James Stewart played Elwood Dowd, a simple fellow whose devotion to his unseen companion makes him genuinely smart. At first glance, he may be flirting with addiction and mental illness, his heart, however, is in the right place and his statements are everything but random. Always a natural at playing humble personalities with a touch of greatness, James Stewart was rewarded with his fourth Academy Award nomination in 1951. He was supported by a powerful Josephine Hull whose Veta Louise Simmons was lusciously torn between loving her brother and losing her own mind. She was rightly recognized by the Academy as Best Supporting Actress and, like Stewart, created a unique character you cannot help but like.

Based on the Pulitzer Prize winning play by Mary Chase, Harvey is still every bit as remarkable and entertaining as it was upon release. Unwilling to give easy answers but offering bittersweet questions instead, the film is funny, sad but also uplifting – a rare mix in movies today and thus a real treat for anyone who enjoys the quality and depth of Hollywood’s Golden Age.

The film is available on DVD and VHS. You can get a glimpse at the trailer here.

All That Heaven Allows

Talkie of the Week: All That Heaven Allows

USA 1955, 89 minutes, color, Universal Pictures. Director: Douglas Sirk, Written by Peg Fenwick, Based on a story by Edna L. Lee and Harry Lee. Cast: Rock Hudson, Jane Wyman, Agnes Moorehead, Conrad Nagel, Virginia Grey, Gloria Talbott, William Reynolds, Charles Drake, Hayden Rorke, Jacqueline de Wit, Leigh Snowden, Donald Curtis, Alex Gerry, Nestor Paiva, Forrest Lewis, Merry Anders.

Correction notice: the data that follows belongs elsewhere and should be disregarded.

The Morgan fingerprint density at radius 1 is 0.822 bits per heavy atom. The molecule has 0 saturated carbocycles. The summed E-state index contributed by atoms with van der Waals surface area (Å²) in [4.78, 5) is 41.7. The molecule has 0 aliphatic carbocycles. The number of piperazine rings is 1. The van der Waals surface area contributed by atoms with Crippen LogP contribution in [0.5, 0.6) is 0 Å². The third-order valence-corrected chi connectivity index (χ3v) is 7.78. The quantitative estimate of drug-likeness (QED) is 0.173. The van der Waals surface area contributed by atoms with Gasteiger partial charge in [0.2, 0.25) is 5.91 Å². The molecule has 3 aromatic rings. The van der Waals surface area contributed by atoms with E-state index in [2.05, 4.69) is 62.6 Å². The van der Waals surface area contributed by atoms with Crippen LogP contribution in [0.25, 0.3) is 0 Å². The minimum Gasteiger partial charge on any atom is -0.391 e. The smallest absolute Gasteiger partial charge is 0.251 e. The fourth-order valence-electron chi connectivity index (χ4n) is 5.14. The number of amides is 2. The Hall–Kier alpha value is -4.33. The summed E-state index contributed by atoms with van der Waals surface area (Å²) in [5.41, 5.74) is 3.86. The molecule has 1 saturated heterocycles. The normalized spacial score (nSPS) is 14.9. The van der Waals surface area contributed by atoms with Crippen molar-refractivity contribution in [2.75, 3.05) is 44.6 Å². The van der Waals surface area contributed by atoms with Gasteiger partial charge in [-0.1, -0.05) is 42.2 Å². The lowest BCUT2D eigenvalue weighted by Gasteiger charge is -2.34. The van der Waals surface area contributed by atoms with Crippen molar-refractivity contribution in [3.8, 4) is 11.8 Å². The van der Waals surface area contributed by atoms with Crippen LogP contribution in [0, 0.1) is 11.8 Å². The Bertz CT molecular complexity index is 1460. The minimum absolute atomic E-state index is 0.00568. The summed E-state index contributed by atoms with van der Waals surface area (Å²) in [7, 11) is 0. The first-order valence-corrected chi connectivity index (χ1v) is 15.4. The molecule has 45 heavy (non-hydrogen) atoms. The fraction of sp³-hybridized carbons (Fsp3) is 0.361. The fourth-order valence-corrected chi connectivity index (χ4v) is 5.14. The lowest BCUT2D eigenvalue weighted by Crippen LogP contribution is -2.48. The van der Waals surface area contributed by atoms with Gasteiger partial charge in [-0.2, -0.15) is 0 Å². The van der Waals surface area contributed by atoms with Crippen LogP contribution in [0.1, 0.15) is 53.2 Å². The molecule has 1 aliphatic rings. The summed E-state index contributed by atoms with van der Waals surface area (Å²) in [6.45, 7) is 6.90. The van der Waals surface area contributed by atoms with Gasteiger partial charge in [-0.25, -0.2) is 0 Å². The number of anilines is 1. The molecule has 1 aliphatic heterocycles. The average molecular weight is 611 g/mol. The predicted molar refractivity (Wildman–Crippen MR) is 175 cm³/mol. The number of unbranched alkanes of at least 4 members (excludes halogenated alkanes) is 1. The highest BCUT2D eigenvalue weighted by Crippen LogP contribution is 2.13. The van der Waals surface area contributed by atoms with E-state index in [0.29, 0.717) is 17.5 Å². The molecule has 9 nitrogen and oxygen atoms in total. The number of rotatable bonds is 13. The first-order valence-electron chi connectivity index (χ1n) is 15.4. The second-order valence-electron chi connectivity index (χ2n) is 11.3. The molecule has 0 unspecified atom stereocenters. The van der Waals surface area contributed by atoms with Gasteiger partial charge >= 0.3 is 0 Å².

Plot summary: Cary is a widowed mother of two grown children. Ron is a young gardener who shows her a life outside of her perfectly conformed life. When they fall in love they are soon confronted with scrutiny and judgment from a society that doesn’t like people to be different.

Review: Originally set up as a reunion movie for Jane Wyman and Rock Hudson after their great success with Magnificent Obsession in 1954, All That Heaven Allows used their chemistry and fame to build up an equally romantic story about two people who are falling in love despite their differences in age and status. Confronted with harsh criticism and rejection from family and friends, Cary Scott (Wyman) and Ron Kirby (Hudson) are forced to realize the impact society has on them and their decisions, turning their lives into misery after trying to adapt to what’s expected of them.

Created as a melodrama, the film may now seem to offer criticism on the restrictions and rules of the 1950s. Douglas Sirk, often overlooked by film critics of his time for making uninteresting, trivial movies, managed to turn a richly dramatic story into a feast for the eye. Artistically referred to in Todd Hayne’s Far From Heaven in 2002, All That Heaven Allows is one of those classics that may surprise you once you get around to savoring them. Although leaning towards the sentimental, the film is touching and entertaining, the kind of film Hollywood has unlearned to make these days.

Blessed with two talented and attractive leads, the film has been available in reruns, on VHS and DVD for many years. Added to the National Film Registry in 1995, All That Heaven Allows will be preserved for generations to come to offer a glimpse into the aesthetics, style and culture of a time people seem to either glorify or condemn.

All That Heaven Allows trailer.